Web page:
Alejandro Iñárritu’s stage-door film, Birdman (2014) tells the story of a faded Hollywood star (Michael Keaton) attempting to make a comeback and establish a legacy in an Broadway play. It is a comedy – a dark one – and filled will characters who are mostly unlikable, but suited for the life in the theater. Keaton’s Riggan Thomson used to play the eponymous action hero, but walked away from “Birdman IV” 20 years ago. He is still in the public mind, but obviously hasn’t done much since. He is the writer, director, and star of a play based on the short stories of Raymond Carver, an author, whose early death from alcoholism imitates that of our star, who was famous, but never realized his full potential.
Damien Chazelle’s Whiplash (2014) tells the story of a driven young jazz drummer and a drill sergeant. O.K. That’s not quite true, but it could be. J.K. Simmons plays Terence Fletcher, a stern, demanding college jazz band director as if he came from Fort Bragg. Fletcher teaches at Schafer College, the fictional best conservatory in the country set somewhere in New York City near Juliard but not quite. The studio jazz band wins competitions. To be on the core team of that band is to be best of the best for college jazz band musicians. Fletcher could be a football coach or drill sergeant, but this movie is a pedagogic drama and set in a college.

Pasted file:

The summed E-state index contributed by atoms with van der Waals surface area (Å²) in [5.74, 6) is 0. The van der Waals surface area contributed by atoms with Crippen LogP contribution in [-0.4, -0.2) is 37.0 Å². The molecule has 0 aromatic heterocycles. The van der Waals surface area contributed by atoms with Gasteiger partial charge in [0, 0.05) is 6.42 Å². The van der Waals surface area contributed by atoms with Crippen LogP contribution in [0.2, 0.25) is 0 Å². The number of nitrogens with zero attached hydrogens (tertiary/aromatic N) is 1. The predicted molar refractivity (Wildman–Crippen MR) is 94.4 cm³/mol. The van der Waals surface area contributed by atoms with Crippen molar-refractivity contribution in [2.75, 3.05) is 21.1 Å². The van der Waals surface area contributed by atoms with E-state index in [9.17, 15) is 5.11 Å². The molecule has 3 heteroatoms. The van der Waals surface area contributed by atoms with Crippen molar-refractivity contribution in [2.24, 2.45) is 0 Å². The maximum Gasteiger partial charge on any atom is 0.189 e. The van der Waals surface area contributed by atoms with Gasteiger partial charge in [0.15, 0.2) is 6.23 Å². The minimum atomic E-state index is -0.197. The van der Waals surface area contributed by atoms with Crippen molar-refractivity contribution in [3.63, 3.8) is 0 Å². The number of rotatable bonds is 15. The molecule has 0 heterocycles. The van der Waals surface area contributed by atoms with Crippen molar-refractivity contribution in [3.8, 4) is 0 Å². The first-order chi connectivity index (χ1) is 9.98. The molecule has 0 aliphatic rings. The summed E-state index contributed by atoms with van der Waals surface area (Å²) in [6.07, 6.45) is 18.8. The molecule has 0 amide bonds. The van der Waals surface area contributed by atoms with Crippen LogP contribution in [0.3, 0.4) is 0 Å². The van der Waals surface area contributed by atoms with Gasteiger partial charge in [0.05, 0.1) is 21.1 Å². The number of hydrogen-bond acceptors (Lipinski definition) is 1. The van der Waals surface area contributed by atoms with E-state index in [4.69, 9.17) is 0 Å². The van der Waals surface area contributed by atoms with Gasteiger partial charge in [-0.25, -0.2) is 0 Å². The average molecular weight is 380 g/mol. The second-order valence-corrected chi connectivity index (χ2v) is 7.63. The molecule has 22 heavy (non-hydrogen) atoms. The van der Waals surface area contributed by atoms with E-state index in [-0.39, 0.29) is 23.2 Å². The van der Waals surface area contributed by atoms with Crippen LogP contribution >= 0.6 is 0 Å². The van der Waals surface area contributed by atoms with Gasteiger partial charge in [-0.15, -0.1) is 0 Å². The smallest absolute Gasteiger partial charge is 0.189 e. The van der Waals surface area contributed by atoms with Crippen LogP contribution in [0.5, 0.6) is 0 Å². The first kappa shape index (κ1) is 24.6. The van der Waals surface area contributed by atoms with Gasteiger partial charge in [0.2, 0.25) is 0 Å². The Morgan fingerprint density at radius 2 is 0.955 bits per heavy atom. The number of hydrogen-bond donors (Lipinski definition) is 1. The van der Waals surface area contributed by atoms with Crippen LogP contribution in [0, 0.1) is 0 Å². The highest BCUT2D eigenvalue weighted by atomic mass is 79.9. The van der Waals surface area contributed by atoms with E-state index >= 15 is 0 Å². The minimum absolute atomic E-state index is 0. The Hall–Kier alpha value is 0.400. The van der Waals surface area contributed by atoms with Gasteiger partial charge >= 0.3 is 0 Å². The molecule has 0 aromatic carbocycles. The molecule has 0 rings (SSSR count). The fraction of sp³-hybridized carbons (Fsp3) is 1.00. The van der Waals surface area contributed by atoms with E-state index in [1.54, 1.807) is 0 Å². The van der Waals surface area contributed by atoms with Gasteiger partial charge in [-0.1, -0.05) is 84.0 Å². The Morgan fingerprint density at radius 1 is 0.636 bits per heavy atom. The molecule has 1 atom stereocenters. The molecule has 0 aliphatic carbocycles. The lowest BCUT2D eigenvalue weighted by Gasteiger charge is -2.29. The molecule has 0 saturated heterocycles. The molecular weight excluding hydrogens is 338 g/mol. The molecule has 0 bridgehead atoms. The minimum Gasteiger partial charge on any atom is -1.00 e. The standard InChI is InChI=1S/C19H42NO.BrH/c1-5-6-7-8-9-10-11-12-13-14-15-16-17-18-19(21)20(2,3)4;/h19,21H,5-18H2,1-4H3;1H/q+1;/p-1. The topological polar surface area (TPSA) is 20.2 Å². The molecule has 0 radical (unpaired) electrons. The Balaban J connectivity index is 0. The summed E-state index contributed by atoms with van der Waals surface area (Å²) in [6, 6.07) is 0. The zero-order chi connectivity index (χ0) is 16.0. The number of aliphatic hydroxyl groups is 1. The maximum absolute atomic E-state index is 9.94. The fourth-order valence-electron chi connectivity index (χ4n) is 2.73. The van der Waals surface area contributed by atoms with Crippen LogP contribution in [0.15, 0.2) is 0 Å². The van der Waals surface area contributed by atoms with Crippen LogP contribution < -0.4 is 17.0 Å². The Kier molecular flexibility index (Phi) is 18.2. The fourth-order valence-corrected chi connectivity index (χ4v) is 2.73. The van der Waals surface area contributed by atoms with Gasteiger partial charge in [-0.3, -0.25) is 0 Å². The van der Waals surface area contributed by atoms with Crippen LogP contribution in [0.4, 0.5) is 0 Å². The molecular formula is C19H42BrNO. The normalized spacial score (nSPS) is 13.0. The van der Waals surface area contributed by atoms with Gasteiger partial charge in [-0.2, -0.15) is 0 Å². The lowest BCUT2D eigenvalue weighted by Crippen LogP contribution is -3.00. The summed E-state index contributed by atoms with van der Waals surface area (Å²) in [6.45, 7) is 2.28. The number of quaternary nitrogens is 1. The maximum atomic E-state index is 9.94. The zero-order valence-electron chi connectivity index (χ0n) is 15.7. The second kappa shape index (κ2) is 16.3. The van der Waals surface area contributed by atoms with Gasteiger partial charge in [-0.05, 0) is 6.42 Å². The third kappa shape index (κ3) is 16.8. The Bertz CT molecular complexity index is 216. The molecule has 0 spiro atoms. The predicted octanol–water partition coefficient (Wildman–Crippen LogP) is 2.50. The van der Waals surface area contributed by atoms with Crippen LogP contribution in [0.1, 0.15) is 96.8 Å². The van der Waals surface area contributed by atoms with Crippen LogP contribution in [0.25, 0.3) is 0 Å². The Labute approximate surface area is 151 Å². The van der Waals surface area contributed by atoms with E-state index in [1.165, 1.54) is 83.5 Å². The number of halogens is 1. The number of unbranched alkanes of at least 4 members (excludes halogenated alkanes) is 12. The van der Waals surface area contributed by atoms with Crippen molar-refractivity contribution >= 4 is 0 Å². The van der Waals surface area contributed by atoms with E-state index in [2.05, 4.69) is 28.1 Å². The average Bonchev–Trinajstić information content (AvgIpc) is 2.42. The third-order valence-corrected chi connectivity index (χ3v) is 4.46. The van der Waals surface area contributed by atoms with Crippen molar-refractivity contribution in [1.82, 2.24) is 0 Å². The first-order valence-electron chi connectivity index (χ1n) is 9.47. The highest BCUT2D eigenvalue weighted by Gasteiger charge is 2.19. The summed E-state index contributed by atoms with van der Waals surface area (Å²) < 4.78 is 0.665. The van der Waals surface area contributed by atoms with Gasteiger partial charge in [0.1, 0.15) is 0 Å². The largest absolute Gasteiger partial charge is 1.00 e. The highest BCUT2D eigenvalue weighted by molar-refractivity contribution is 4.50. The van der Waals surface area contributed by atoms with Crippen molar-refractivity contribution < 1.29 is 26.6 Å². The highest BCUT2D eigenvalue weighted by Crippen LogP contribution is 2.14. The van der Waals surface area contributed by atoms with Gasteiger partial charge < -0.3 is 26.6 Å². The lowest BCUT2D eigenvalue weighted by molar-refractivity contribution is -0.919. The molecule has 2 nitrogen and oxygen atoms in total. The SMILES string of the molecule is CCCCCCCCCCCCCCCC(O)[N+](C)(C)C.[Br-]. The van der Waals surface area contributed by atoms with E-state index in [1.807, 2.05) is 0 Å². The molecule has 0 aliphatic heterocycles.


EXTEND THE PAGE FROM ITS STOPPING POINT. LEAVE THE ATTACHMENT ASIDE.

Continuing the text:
Kristen Wiig and Bill Hader star in Craig Johnson’s offbeat comedy about siblings relating to each other in ways that others cannot. If many of our troubles as adults stem from problems we carry with us from childhood, who else to better understand them than someone who has lived them with you? If this were not a comedy, it would be a very difficult drama to watch. It touches on depression, suicide, child sexual abuse, death, abandonment, compulsion, grief, alcoholism, loveless marriage and infidelity. For the most part, these issues aren’t played for laughs or shock value. The humor in the film comes from watching a caustic Hader and revitalized Wiig play off each other in ways that make us believe that they were once very close and happy together as siblings and want to enjoy those experiences again. At the same time, they hurt each other, often thinking that they are only doing what is best for the other (and they often are).
Love is Strange is an update of Make Way for Tomorrow, Leo McCarey’s Depression-era film about a elderly couple forced to live apart due to a late-in-life financial setback. After Ben (Alfred Molina) is fired from his job as a music instructor at a Catholic school, he and is new husband, Ben (John Lithgow) find that they are unable to continue to pay their mortgage and do not have enough equity in their home to find a new place. Moving out of New York City is out of the question, but staying in New York means splitting up. George moves in with a younger gay couple in Manhattan and Ben moves in with his nephew’s family in Brooklyn.